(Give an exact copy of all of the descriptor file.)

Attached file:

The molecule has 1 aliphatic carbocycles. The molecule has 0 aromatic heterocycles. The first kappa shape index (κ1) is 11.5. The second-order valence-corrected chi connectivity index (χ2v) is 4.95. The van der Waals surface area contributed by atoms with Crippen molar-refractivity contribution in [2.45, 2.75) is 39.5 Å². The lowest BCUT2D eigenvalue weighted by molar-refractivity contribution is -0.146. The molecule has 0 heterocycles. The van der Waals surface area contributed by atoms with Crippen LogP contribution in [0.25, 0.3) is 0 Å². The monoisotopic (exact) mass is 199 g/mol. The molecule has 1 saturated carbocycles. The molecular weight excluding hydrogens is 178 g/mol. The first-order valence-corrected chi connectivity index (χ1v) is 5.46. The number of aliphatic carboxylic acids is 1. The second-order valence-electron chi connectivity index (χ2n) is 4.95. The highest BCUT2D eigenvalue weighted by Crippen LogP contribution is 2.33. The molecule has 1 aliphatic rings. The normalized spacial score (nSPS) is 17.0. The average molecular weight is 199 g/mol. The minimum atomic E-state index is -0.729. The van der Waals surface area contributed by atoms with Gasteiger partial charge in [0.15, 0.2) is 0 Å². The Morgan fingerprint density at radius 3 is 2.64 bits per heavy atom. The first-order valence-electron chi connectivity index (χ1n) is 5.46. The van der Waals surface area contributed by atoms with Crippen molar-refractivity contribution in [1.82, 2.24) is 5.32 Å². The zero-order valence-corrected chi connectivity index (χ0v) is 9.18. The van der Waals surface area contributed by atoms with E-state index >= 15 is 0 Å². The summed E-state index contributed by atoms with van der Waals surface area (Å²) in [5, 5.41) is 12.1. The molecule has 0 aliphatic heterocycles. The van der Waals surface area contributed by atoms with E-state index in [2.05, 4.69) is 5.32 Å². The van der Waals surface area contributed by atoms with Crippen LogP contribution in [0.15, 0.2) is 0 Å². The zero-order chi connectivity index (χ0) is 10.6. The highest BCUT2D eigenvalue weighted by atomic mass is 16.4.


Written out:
The molecule has 1 aliphatic carbocycles. The molecule has 0 aromatic heterocycles. The first kappa shape index (κ1) is 11.5. The second-order valence-corrected chi connectivity index (χ2v) is 4.95. The van der Waals surface area contributed by atoms with Crippen molar-refractivity contribution in [2.45, 2.75) is 39.5 Å². The lowest BCUT2D eigenvalue weighted by molar-refractivity contribution is -0.146. The molecule has 0 heterocycles. The van der Waals surface area contributed by atoms with Crippen LogP contribution in [0.25, 0.3) is 0 Å². The monoisotopic (exact) mass is 199 g/mol. The molecule has 1 saturated carbocycles. The molecular weight excluding hydrogens is 178 g/mol. The first-order valence-corrected chi connectivity index (χ1v) is 5.46. The number of aliphatic carboxylic acids is 1. The second-order valence-electron chi connectivity index (χ2n) is 4.95. The highest BCUT2D eigenvalue weighted by Crippen LogP contribution is 2.33. The molecule has 1 aliphatic rings. The normalized spacial score (nSPS) is 17.0. The average molecular weight is 199 g/mol. The minimum atomic E-state index is -0.729. The van der Waals surface area contributed by atoms with Gasteiger partial charge in [0.15, 0.2) is 0 Å². The Morgan fingerprint density at radius 3 is 2.64 bits per heavy atom. The first-order valence-electron chi connectivity index (χ1n) is 5.46. The van der Waals surface area contributed by atoms with Crippen molar-refractivity contribution in [1.82, 2.24) is 5.32 Å². The zero-order valence-corrected chi connectivity index (χ0v) is 9.18. The van der Waals surface area contributed by atoms with E-state index >= 15 is 0 Å². The summed E-state index contributed by atoms with van der Waals surface area (Å²) in [5, 5.41) is 12.1. The molecule has 0 aliphatic heterocycles. The van der Waals surface area contributed by atoms with E-state index in [2.05, 4.69) is 5.32 Å². The van der Waals surface area contributed by atoms with Crippen LogP contribution in [0.15, 0.2) is 0 Å². The zero-order chi connectivity index (χ0) is 10.6. The highest BCUT2D eigenvalue weighted by atomic mass is 16.4.